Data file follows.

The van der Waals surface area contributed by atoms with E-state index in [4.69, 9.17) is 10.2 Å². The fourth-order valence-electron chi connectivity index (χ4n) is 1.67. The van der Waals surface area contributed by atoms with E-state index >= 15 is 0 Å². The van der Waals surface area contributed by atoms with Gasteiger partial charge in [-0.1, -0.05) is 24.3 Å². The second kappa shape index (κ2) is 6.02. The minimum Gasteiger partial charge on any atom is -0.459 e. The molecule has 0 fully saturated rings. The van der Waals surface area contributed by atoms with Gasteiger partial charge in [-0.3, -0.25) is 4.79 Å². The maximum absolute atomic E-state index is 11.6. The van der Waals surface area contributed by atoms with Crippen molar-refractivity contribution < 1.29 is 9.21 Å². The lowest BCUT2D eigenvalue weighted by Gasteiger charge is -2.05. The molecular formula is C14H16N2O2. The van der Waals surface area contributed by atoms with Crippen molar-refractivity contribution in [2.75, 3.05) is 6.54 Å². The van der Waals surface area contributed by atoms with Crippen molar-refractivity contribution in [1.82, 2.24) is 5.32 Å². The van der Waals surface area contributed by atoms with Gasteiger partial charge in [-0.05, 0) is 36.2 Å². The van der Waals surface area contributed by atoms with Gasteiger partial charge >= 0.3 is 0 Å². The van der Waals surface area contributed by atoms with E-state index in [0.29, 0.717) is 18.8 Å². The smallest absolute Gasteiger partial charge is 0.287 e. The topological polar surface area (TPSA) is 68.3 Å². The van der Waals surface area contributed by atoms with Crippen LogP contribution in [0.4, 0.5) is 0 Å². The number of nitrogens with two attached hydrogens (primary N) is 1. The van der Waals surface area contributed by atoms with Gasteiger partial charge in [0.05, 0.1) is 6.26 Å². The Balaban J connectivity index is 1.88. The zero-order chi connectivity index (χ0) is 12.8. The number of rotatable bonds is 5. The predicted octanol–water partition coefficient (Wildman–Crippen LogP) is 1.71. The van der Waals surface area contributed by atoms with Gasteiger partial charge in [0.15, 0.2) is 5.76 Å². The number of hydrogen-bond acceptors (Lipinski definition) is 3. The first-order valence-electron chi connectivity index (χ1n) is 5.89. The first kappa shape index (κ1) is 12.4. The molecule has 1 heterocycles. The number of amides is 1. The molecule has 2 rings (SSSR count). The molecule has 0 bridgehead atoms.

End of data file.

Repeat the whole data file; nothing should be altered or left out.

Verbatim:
The van der Waals surface area contributed by atoms with E-state index in [4.69, 9.17) is 10.2 Å². The fourth-order valence-electron chi connectivity index (χ4n) is 1.67. The van der Waals surface area contributed by atoms with E-state index >= 15 is 0 Å². The van der Waals surface area contributed by atoms with Gasteiger partial charge in [-0.1, -0.05) is 24.3 Å². The second kappa shape index (κ2) is 6.02. The minimum Gasteiger partial charge on any atom is -0.459 e. The molecule has 0 fully saturated rings. The van der Waals surface area contributed by atoms with Gasteiger partial charge in [-0.3, -0.25) is 4.79 Å². The maximum absolute atomic E-state index is 11.6. The van der Waals surface area contributed by atoms with Crippen molar-refractivity contribution < 1.29 is 9.21 Å². The lowest BCUT2D eigenvalue weighted by Gasteiger charge is -2.05. The molecular formula is C14H16N2O2. The van der Waals surface area contributed by atoms with Crippen molar-refractivity contribution in [2.75, 3.05) is 6.54 Å². The van der Waals surface area contributed by atoms with Crippen molar-refractivity contribution in [1.82, 2.24) is 5.32 Å². The van der Waals surface area contributed by atoms with Gasteiger partial charge in [-0.05, 0) is 36.2 Å². The van der Waals surface area contributed by atoms with Gasteiger partial charge >= 0.3 is 0 Å². The van der Waals surface area contributed by atoms with E-state index in [0.29, 0.717) is 18.8 Å². The smallest absolute Gasteiger partial charge is 0.287 e. The topological polar surface area (TPSA) is 68.3 Å². The van der Waals surface area contributed by atoms with Crippen LogP contribution in [0.4, 0.5) is 0 Å². The number of nitrogens with two attached hydrogens (primary N) is 1. The van der Waals surface area contributed by atoms with Gasteiger partial charge in [0.05, 0.1) is 6.26 Å². The Balaban J connectivity index is 1.88. The zero-order chi connectivity index (χ0) is 12.8. The number of rotatable bonds is 5. The predicted octanol–water partition coefficient (Wildman–Crippen LogP) is 1.71. The van der Waals surface area contributed by atoms with Gasteiger partial charge in [0.15, 0.2) is 5.76 Å². The number of hydrogen-bond acceptors (Lipinski definition) is 3. The first-order valence-electron chi connectivity index (χ1n) is 5.89. The first kappa shape index (κ1) is 12.4. The molecule has 1 heterocycles. The number of amides is 1. The molecule has 2 rings (SSSR count). The molecule has 0 bridgehead atoms.